Leucospermum cordifolium (Salisb. Ex Knight) Fourc.
Common names: Pincushion, Common Pincushion (Eng.); Speldekussing, Bobbejaanklou, Luisiesboom, Luisiesbos (Afr.)
From the middle of July to the end of November groups of Leucospermum cordifolium shrubs provide vivid splashed of orange and red in the Fynbos section of Kirstenbosch. Many visitors from all over the world may recognise the flowers from flower arrangements they have seen in their own country. Nurseries in Israel, California, Hawaii, Zimbabwe, Australia and New Zealand produce large amount of cut flowers of hybrids and cultivars of this South African plant. In South Africa it is a popular garden plant as well as a much-used cut flower.
Leucospermum cordifolium is a rounded spreading shrub up to 2 m in diameter and about 1,5 m high, with a single main stem and horizontally spreading stems, hard green leaves and 1 to 3 large inflorescences borne at the end on the stem. The inflorescences consist of a large number of small flowers. It is the stiff protruding styles of the flowers which are the source of the common name "pincushion" for this genus.
Distribution and habitat
It grows in acid, nutrient-poor soils in a fairly small area in the Western Cape, from the Kogelberg to the Soetanysberg near Bredasdorp. It is part of the Cape Floral Kingdom and occurs only in the winter rainfall area with its wet winters from May to September and hot, dry summers from December to the end of February.
Derivation of name and historical aspects
Leucospermum cordifolium belongs in the protea family and is indigenous to South Africa. Other genera of the protea family, which produce striking and ornamental flowers, are Leucadendron and Protea.
An added attraction during flowering time are the numerous birds found near the plants. In the early hours of the morning the abundant nectar flow attracts the Cape Sugarbird and three species of Sunbird, and a variety of small insects, which in turn attract the he insectivorous birds that consume the small insects. The flowers are not self-pollinating and depend on the Protea Scarab Beetles and the birds for pollination. The birds are accustomed to the visitors in the Garden and provide great photo opportunities when feeding on the flowers.
Only a few large, hard, nut-like seeds are produced by each inflorescence. In their natural environment the seeds are collected by ants, stored in the soil, and germinate only after a fire has killed the mature plants and returned the nutrients back to the soil.
Leucospermum cordifolium is an excellent garden plant, as a focal point or planted in groups, and provides good, long-stemmed cut flowers.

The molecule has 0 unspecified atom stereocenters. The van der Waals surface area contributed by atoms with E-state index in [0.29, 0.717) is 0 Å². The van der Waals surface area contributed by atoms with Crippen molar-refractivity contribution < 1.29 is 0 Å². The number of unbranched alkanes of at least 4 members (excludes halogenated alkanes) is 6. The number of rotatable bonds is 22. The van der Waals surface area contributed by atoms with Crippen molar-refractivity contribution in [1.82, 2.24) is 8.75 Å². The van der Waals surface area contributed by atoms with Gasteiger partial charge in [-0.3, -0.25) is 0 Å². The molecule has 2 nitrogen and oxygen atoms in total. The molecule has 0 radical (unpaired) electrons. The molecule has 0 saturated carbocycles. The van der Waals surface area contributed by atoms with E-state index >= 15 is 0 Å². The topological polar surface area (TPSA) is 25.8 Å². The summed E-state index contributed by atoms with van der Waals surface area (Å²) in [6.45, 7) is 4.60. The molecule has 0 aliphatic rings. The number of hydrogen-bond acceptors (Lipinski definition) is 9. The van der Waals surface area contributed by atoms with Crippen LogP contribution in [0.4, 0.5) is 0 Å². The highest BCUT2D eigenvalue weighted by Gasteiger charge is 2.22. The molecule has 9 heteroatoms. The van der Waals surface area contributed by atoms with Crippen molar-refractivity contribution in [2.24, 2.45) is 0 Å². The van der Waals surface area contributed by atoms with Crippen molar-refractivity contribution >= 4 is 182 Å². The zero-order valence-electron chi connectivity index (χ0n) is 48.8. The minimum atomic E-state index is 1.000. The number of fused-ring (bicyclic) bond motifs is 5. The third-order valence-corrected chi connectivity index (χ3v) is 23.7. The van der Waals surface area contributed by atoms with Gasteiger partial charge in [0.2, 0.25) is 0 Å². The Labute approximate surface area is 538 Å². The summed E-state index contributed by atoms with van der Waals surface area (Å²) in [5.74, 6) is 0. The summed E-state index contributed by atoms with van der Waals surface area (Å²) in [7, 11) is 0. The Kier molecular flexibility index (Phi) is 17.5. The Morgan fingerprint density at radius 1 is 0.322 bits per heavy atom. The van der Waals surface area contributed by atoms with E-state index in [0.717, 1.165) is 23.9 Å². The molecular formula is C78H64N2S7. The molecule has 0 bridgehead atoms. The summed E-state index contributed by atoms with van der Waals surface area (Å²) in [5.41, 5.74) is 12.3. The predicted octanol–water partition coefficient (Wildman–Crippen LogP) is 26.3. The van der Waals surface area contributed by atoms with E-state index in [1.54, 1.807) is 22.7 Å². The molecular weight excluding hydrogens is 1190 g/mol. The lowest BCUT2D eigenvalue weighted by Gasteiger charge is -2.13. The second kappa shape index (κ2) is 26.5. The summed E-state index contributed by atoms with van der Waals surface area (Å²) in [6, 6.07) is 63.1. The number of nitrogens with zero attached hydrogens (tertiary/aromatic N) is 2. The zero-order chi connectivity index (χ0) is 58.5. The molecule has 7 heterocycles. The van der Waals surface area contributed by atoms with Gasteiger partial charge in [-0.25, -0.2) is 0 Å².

Growing Leucospermum cordifolium
Seed is sown at the end of February when the nights get cooler. For best results always use fresh seed. Soak Leucospermum seed in water to which hydrogen peroxide has been added, at the ratio of 1% of the total volume. This loosens the outer seedcoat and oxygenates the seed. The softened seedcoat is rubbed off. Dust the seed with a systemic fungicide. Sow on a well-drained medium, firm down and cover with a layer of sand. Seed can be sown in an open seedbed in full sun, or in a seed-tray placed in a sunny position. Germination starts after three to four weeks. The seedlings will have to be pricked out in batches, as the seed germinates at different times. If the root is very long and has been removed without damaging the root-tip, the root-tip should be pinched off to promote root growth.
Cultivars or hybrids are propagated by cuttings, which can be made from November to March. The cuttings should be semi-hardwood, 6-10 cm long, of the current season's growth. The cuttings are dipped for about four seconds in a rooting hormone solution and placed in a growing house with bottom heat (25ºC) and intermittent mist. The young seedlings or cuttings grow fast and are ready to be planted out after a year. Three years after sowing the plants will produce their first flowers.
The plants are relatively short lived and become leggy after about eight years. They are very sensitive to the fungal disease Phytophthora cinnamomeum.
Kirstenbosch National Botanical Garden
Plant Type: Shrub
SA Distribution: Western Cape
Soil type: Sandy, Loam
Flowering season: Spring, Winter
PH: Acid, Neutral
Flower colour: Red, Pink, Yellow, Orange
Aspect: Full Sun
Gardening skill: Average
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Erita Viljoen, South AfricaOctober 19, 2019 at 8:11 AM
“They” around me tell me to cut a lot of flowers as to much flowering can kill my Protea pincushion
Alice NottenNovember 06, 2019 at 11:06 AM
You don’t have to worry about too many flowers killing your pincushion plant, they are naturally free flowering and are not like fruit trees that put a lot of resources into making fruits. And the flowers produce nectar and pollen, which feed the birds and the bees, and they produce enough flowers for us to cut a few and enjoy in our homes.
In fact, cutting them back stimulates them to grow more stems, and these plants invest their resources in their leaves and stems, so cutting too many may flower stems may be putting stress on the plant to grow more.
Also, make sure that when you cut the flowers, you don’t cut off any of the new growth.
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